Listening and small gestures can make a difference when someone you know is dealing with cancer.
Diana M. Martin has been an adjunct professor in The Writing and Reading Center at Montgomery College in Rockville, MD, for over 15 years. She has a MFA in Creative Nonfiction and has published articles in the areas of parenting, health and cultural arts. When her husband lost his battle with cancer of unknown primary, later identified as bile duct cancer, she became the sole caregiver for their adult son, Alex, who is autistic.
Recently, a friend's husband learned that he had a suspect nodule on his liver. Already a patient with cancer, he had been doing well on an experimental drug that had seemed to put his cancer in remission for almost a year.
This friend's husband was battling cancer at the same time my husband was. We had met at a cancer support meeting for spouses and remained close even after my husband, Dan, died in 2015. I know it was hard for her to see Dan's life end while her husband was doing well in treatment.
Although she knew we were in different stages of coping with the emotions that cancer inevitably brings, I never felt her step away from me. At times, she must have felt alienated when, one by one, each of our husbands passed away, and a spouse exited then the group. I really don't know what she felt except that she told me once that she still needed my support.
And I needed hers. I imagine I would have felt like I was in a room all by myself, knowing that one day I might be in that other room: The one where the bereavement support group was held.
When I had moved to the other room, I felt as if I were following a map in which the journey was just as brutal as the destination. I had not wanted to be in that other room until I had to be. And then I was there, and she was not.
I was jealous. It was like her husband had won the survivor lottery. But I was also grateful, because I loved her and wished only the best for her husband. I rejoiced every time a scan came back clean. The juxtaposition of jealousy and gratitude made me feel disjointed. No matter how much resentment I felt about Dan's death, discussing the remarkable results of her husband's scans were worth it because I could see that cancer wasn't invincible. Then, the call came in that made me pause.
I had just gotten to the halfway point of the book, “There is No Good Card for This: What to Say and Do When Life is Scary, Awful and Unfair to People You Love,” by Kelsey Crowe, Ph.D., and Emily McDowell. Both authors have experienced pain: Crowe is a breast cancer survivor and McDowell's mother committed suicide. I suffered what they referred to as “analysis paralysis” or the inability to think how to connect because of my own insecurities and experiences.
I knew I could empathize with her. After all, I was the expert on bad scans and what they meant. But I chose not to. This book reminded me that I had to listen and shut up. This was hard. Excruciatingly hard. All I permitted myself to say was, “I'm sorry and I love you.” Then I called a friend and told him everything I wanted to say to her — to get it out of my system. Things like: “It's just one nodule. He'll be fine” or “Don't get upset until you get the MRI results.”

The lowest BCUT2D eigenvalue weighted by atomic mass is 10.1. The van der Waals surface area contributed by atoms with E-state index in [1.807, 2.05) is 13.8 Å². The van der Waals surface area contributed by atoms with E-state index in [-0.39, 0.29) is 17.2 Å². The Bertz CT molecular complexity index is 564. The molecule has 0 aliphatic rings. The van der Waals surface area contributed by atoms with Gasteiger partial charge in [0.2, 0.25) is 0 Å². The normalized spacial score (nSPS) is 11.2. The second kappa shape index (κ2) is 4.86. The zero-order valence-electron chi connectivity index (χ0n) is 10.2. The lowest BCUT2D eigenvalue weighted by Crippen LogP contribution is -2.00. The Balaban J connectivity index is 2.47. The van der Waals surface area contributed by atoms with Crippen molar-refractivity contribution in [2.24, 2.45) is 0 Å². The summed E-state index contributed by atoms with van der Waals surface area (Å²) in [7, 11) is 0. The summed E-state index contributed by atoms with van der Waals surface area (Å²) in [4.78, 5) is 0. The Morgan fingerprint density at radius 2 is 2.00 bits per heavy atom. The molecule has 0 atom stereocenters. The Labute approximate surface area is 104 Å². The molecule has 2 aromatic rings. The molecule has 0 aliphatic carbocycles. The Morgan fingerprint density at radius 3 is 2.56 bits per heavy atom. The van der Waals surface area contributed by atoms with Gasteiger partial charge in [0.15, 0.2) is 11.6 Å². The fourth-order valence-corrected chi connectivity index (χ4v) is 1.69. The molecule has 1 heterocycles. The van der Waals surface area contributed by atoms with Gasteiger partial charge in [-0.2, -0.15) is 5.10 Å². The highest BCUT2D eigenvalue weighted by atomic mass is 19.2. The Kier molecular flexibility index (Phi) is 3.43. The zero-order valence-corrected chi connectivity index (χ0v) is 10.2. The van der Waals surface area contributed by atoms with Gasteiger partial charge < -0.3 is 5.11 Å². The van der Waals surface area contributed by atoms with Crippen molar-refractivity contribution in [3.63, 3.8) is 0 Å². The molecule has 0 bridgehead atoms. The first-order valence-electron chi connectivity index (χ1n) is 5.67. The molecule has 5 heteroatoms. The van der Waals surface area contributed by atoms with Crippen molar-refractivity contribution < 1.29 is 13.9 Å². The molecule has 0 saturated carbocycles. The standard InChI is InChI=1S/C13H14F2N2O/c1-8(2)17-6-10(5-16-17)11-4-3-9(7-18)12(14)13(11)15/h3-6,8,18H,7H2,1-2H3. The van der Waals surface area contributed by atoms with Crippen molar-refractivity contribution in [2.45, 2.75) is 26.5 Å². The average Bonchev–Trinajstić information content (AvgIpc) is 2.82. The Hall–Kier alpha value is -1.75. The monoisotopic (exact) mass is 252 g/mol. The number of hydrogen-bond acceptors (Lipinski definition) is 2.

Then I made a big mistake. It had been raining nonstop for days, and everyone I knew was sick of it — especially me. My friends were saying that they couldn't walk their dogs because the dogs refused to get their paws wet. I remembered that my friend had a cocker spaniel she and her husband loved. So, I googled “dogs in raincoats,” and came across a YouTube Video of a dachshund named Crusoe whose owner had dressed him in a raincoat with an umbrella.
The pup did this little dance to music while he stepped in puddles. I couldn't stop laughing. I also found some dogs modeling rain boots online. I attached the video and texted the links to my friend and said that I would buy this for her dog. I got a curt reply back, "Thanks, Diana. Not feeling like laughing at all but I appreciate your support."
With all I had been through was this the best I could come up with? Maybe I should have gone over to her house, but when I asked if she wanted company she said that she just wanted to eat dinner with her husband. Maybe I should have brought over dinner? Or just let it go. I had really screwed up the timing.
But then the next morning I got a phone call. It was her and she thanked me. She said it made her laugh. We looked at the video again and could see that the umbrella was attached to the raincoat and that the dog was not actually holding it in his paw. “There is also a video of Crusoe playing golf with another dog,” I said. “I have to look that one up,” she replied. She and I also play golf on occasion, and I owe my interest in this newest hobby to her.
I think I sent the video because I remembered how it felt to be distracted from cancer, even for a moment, by laughter. People who knew me well enough to know what I would find funny would send me these silly cartoons. I would share them with my husband.
Now a disclaimer: Not everyone may think this is a good idea. After all, cancer is serious business. And so is life. But I had to admit, that video was funny. What I remember most about the people who reached out to me is that they made an effort. Friends I didn't know were that funny sent me things that made me laugh during the most unlaughable times. I learned that it’s worth taking the risk to be our authentic selves to each other. That may even lead to greater healing.